H.P. Lovecraft, the well-known horror writer, is looking in the late thirties after the book 'Necronomicon'. He finds it guarded by monks in an old library. He then copies some stories from... See full summary »
When a meteorite lands near his family farm during a storm in Tennessee, the son of a struggling farmer believes it's connected to strange plague-like events afflicting the crops, the farm animals and even the family themeselves.
An ancient genie is released from a lamp when thieves ransack an old woman's house. They are killed and the lamp is moved to a museum to be studied. The curator's daughter is soon possessed... See full summary »
Andra St. Ivanyi
A clairvoyant woman, inspired by a vision, smashes open a section of wall in her husband's home and finds a skeleton behind it. Along with her psychiatrist, she seeks to find the truth ... See full summary »
The competently low-budget sequel (which was made 5 years after the
original) sees the story continue where the first film finished off,
and director Jean-Paul Ouellette delivers a far better effort on this
Lovecraft outing than on the previous one. However while being rather
expansive, slicker and better paced, it was kind of laid-back on the
violence (which the first film wasn't afraid to bare) and jolting
thrills (which aren't as imposing). Some things happen off-screen, but
there a few twisted and ravaging acts caught. The slick tone seemed to
be aiming for pulpy fun in a fast-moving chase format than the
simmering atmospheric jolts in a confined setting, and for most part it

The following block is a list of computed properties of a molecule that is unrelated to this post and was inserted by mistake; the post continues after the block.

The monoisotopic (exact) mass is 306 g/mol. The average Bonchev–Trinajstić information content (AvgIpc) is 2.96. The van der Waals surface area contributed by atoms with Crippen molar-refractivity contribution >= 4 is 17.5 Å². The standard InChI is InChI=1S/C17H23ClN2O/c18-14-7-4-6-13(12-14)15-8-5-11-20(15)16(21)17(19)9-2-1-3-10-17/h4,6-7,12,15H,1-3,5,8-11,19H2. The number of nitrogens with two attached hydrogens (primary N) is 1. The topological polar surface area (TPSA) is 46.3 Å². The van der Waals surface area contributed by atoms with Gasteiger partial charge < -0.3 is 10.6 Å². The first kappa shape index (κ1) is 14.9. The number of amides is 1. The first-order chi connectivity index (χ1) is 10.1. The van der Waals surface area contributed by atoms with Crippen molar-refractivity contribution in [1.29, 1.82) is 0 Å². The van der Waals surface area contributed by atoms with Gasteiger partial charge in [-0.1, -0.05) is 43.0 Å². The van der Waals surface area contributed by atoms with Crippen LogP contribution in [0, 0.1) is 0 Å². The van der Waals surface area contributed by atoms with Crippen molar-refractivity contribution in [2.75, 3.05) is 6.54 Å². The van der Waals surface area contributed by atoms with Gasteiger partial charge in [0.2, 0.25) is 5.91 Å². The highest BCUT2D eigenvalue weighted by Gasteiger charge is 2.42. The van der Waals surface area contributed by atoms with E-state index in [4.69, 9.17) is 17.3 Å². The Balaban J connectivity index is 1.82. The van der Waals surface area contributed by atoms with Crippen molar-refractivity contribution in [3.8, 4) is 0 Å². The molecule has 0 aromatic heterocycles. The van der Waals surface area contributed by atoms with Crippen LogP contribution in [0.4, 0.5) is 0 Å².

Returning characters Randolph Carter (exaggeratedly acted by Mark
Kinsey Stephenson) and Eliot Damon Howard (a solid Charles Klausmeyer)
make for a fruitful chemistry, as they must do battle again with the
demon with no name. Along for the ride is John Rhys-Davies and Maria
Ford who spends plenty of screen time in the nude under her flowing
long hair is very convincing in her part. Julie Strain is the lucky one
who gets suited up in the creatively effective make-up FX of the
titular demon and David Warner also gets in the act, but with very
little in the way to do.
This time around the story (with a consistently witty script) holds a
little more substance and character to its framework (where modern
science and ancient folklore come to terms) and explores the
possibilities, than reverting to a simple stalk n' slash exercise.
After the leaving the tunnels under the Winthrop house, this time the
action mainly occurs in the illustrative backdrop of the University
grounds. The openness of it didn't do much in the favor of holding
suspense, but the atmosphere is glum and its straight-laced quirkiness
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